I soon realized that I’d stopped enjoying part of my life. I kept projecting instead of living in the now. Each time I was doing something, part of me felt guilty about not doing something else. Instead of enjoying watching my daughter turn into an amazing person, I worried that I wasn’t working hard enough. Instead of enjoying my work, I was worried that I did not spend enough quality time with my family. I understand that this work-life balance is a struggle for a lot of non-remoties too. But I believe it hits remote-workers harder. The fact that you’re the only one in charge of your schedule makes you feel responsible.
Once I identified the situation, I spent some time defining what my actual goals were. I want to:
- be fully there for my loved ones when they are around — not only physically but emotionally too.
- be proud of my work. I need to deliver at least as well as if I were on site.
- keep improving myself: learn new things, stay fit…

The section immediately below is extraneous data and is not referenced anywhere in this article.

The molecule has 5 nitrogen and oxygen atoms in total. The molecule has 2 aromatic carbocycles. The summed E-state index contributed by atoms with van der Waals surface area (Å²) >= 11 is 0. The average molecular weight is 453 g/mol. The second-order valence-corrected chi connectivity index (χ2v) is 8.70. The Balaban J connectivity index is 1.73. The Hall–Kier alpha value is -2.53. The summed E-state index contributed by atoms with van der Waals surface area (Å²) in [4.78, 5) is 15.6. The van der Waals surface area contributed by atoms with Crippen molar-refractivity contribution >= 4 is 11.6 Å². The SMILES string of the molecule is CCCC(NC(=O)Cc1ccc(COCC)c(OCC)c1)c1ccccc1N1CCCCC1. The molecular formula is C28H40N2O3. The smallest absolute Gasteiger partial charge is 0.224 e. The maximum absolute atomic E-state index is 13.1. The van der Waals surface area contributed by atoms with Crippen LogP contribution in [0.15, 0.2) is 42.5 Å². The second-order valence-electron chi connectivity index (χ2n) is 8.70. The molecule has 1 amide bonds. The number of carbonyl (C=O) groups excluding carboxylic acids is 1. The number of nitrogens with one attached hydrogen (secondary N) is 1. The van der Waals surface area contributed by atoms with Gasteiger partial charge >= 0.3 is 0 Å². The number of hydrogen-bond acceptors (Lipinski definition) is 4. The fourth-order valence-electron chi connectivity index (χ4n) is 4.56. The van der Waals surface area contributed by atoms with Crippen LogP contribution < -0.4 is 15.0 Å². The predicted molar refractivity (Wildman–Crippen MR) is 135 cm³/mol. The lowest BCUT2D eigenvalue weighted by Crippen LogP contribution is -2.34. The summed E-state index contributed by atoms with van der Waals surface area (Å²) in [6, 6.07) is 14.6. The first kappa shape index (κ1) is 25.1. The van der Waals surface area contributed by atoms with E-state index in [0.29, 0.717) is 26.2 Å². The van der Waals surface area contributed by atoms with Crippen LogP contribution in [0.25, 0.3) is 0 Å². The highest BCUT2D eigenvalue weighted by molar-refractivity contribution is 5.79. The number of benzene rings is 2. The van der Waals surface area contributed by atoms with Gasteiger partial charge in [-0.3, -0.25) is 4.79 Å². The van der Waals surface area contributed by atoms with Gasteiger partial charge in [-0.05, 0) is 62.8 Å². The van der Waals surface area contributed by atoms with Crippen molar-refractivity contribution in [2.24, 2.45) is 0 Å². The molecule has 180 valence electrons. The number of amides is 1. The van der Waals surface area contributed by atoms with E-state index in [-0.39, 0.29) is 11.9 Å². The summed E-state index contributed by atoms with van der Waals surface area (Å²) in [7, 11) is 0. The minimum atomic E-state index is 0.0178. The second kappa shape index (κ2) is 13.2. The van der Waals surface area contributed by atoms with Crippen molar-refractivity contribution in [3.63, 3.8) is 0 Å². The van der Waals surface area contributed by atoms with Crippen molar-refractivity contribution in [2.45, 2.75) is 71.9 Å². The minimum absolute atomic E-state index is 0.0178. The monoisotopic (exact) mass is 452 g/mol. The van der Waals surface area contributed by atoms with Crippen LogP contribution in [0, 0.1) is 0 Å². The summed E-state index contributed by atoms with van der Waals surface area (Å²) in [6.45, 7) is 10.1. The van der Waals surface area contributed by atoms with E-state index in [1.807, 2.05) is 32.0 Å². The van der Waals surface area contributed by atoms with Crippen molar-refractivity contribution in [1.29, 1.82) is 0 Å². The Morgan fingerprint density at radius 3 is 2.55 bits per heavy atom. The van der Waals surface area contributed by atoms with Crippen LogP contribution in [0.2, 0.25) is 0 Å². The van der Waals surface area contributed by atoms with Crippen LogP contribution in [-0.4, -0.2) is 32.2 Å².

The answer is obviously simple: stop feeling guilty and enjoy the moment. But it’s not that easy to achieve. I need to be a hundred percent focused on what I’m currently doing — parenting, working, self-improving.
Given the hard time constraints I have — picking up my daughters at the right time — I have to make the most of my available time. If I want to achieve the goals I set for myself, I need to be able to switch quickly from one state to another — freeing my mind from the previous state. I also need to achieve maximum productivity when working. I spent a few years tuning my routine to be able to achieve this.
So I experimented with different routines. I learned a few things along the way. I realized that for me the hardest part is to be able to switch quickly from my working state to my parenting state. Diving into work and finding the focus comes easily. But keeping that focus is the second hardest part. Here’s my current routine:
- before 7am or after 8pm: self-improvement. I like to spend some time reading or practising new skills when my daughters are still sleeping. I’m also part of a water polo team. Training sessions are in the late evening.